High Variance

New Wave: Not Dead Yet!

Believe it or not, new wave isn’t dead. It may not be popular anymore, but several bands that haven’t had a hit in the US since the eighties are still producing great music. And I mean new music—they aren’t just not milking their catalog for “new” remixes and playing the state fair circuit in the summer.

While not all this new music is any good, you will be happy to know that I’ve done the hard work of listening to it over the last couple weeks to separate the wheat from the crap.

The Human League are (is?) absolutely the most under-rated new wave band of the eighties. About ten years ago I saw an eighties triple bill headlined by Boy George. He was good, but the Human League were totally unexpectedly fantastic. They nailed their old stuff (like (I’m Only) “Human”, “Fascination”, and “Don’t You Want Me”) and their then new stuff (from Secrets 2001) was just as good. It totally holds up today and I even love their 2011 album Credo. Except for the more contemporary dance beat on the lead track (Never Let Me Go) it could have been released in 1983.

The Pet Shop Boys disappeared from the US music scene at the end of the eighties, but, just like Kylie Minogue, they have continued putting out hit album after hit album in the UK. They’re still sensitive and synthy but their music has matured with them in a really good way. My favorite of their recent work is Release (2002), but the dance remixes of Fundamental (2006) are a lot of fun.

Morrissey: I loved the Smiths and would have cried when they broke up if I hadn’t discovered them long after the break-up had already happened. Morrissey has amazingly just continued to put out solid albums in the years since and thoroughly proven that he was the talented one and that Johnny Marr (like Wham’s Andrew Ridgely) was just along for the ride.

Depeche Mode I’ll be honest–I’m not one of those totally nutty Depeche Mode fans who believe Dave Gahan is God. And I left them behind after Violator (1989) even though “Policy of Truth” is one of my all time favorite songs. But they do continue to produce music and I did take a chance on Playing the Angel (2005). It has one good track (“Precious”) and the rest is crap. Am I still bitter about that? Yes.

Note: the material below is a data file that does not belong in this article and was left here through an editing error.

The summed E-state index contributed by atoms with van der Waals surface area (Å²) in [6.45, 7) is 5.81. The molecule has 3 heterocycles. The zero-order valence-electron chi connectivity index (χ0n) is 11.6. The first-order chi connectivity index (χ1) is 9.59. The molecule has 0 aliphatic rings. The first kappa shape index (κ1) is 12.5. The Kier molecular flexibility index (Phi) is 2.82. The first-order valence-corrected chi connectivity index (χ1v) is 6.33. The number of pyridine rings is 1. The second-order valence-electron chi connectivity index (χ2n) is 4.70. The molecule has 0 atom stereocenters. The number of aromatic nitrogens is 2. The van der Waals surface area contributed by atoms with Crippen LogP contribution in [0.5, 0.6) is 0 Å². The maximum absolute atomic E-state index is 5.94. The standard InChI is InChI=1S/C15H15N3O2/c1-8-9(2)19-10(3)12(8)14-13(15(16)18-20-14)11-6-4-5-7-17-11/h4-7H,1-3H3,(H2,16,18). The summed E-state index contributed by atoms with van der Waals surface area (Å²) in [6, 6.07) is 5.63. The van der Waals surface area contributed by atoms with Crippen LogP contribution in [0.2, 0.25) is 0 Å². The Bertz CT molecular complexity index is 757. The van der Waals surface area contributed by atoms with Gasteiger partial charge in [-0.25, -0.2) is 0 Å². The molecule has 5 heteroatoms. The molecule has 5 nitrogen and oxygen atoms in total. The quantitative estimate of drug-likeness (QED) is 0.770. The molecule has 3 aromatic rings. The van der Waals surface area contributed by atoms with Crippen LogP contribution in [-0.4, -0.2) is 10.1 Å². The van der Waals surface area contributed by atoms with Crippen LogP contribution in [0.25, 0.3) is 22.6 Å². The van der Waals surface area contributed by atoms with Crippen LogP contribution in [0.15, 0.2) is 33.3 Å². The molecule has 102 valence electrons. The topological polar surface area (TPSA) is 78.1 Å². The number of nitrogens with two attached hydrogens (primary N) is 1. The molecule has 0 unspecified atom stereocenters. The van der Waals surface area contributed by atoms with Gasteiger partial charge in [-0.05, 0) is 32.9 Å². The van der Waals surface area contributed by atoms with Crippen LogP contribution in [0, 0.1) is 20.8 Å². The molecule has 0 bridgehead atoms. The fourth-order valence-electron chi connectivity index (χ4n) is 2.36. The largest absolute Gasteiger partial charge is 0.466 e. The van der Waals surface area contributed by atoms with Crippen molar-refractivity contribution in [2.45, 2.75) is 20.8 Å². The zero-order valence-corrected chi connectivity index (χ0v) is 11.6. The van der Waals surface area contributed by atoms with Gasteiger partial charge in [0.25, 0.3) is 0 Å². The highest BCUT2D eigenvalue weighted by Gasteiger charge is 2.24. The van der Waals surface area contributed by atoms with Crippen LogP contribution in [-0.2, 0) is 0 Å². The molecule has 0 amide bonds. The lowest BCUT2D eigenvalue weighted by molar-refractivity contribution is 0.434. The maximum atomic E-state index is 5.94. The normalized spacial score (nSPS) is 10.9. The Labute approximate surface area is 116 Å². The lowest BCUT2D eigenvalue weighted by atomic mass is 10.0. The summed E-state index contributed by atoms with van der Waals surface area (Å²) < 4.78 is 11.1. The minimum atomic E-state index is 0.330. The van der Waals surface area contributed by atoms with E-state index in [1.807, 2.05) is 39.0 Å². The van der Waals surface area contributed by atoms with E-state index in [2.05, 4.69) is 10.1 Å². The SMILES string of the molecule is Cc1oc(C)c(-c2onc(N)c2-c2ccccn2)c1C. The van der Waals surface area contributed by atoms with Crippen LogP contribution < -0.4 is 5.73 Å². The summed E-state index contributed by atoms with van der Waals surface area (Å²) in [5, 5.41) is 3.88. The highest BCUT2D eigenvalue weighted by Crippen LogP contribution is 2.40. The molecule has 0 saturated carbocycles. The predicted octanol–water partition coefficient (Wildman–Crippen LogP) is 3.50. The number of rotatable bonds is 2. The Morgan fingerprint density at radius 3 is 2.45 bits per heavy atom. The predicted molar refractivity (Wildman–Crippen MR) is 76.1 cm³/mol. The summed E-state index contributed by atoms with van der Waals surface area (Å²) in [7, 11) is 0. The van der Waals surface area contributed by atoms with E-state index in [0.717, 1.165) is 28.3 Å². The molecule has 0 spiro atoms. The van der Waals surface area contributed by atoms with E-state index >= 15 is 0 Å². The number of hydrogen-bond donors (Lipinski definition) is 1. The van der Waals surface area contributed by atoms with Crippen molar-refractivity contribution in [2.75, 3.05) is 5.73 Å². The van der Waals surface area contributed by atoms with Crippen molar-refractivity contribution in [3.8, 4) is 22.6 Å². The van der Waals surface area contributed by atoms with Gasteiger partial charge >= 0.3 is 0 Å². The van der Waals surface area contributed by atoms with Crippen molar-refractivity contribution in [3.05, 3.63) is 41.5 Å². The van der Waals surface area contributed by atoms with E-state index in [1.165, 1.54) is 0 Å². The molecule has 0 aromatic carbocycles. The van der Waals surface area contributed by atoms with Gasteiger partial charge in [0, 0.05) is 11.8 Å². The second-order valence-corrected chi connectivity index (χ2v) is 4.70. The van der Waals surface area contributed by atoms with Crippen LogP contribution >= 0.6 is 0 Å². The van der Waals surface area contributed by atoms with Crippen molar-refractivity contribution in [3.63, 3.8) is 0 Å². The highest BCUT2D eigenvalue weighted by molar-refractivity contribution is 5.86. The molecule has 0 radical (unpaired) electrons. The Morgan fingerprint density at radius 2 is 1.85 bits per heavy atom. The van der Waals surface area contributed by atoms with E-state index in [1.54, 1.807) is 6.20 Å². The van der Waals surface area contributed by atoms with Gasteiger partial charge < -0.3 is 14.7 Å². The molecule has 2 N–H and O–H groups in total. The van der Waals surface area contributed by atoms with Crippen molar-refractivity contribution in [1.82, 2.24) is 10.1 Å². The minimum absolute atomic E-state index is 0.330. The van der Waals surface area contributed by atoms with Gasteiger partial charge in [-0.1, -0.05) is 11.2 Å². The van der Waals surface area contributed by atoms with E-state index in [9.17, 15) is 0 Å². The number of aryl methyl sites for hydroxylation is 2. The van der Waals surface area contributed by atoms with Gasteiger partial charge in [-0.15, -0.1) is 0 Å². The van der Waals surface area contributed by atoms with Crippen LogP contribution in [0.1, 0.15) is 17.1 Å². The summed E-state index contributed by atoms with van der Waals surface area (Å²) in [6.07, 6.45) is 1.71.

The Cure The Cure are an amazing band and certainly Robert Smith is closer to God than Dave Gahan. Their range, from minimalist early new wave to syrupy pop to wall of sound, is impressive. When I saw them in 2003, I was blown away by Smith’s guitar playing of all things. That said, I’m not a huge fan of their recent stuff.

Tears for Fears Their first two albums (The Hurting and Songs from the Big Chair) hold up surprisingly well, but Seeds of Love was a little goofy even for me. They broke up in 1991 and Roland Orzabal released two kind of lousy albums still using the band’s name. They got back together and released Everyone Loves a Happy Ending in 2004 and I’ve tried to like it over the past few days. It sounds just like Seeds of Love and I’ll let you decide if that’s good or bad.

Howard Jones opened the same triple bill I mentioned above and I had such high hopes since I absolutely played Dream Into Action into the ground when I was in high school. Shoot, I still listen to it all the time! Unfortunately, the show was a big let down and everything he’s recorded since In the Running (1992) is in my opinion unlistenable.

A-ha! Most American’s think of A-ha as that one-hit wonder with the fun cartoony music video, but they happen to be the biggest band ever out of Norway and just broke up in 2010. It’s kind of hard to find their albums (read: they aren’t in the iTunes Store), but they do have a greatest hits (The Singles: 1984-2004)) that I’ve been enjoying.

Alphaville Released in 1984, “Big in Japan” and “Forever Young” are absolutely quintessential eighties new wave songs. I have a soft spot for their second (less successful) album, Afternoons in Utopia (1986) since I wore out the the cassette I copied from my freshman dorm roommate. But I just can’t listen to anything they’ve released since. And I’ve tried.

If you’ve managed to read to the bottom of this too-long post, you probably you loved the work of these guys (and girls) back in the day. I strongly recommend giving some of their newer stuff a listen. If you’re pleasantly surprised, keep an eye out for an upcoming post about newer bands that emulate this style even though it guarantees they’ll never get rich or even played on the radio. Hint: it’s now called SynthPop–maybe the world’s dorkiest musical genre.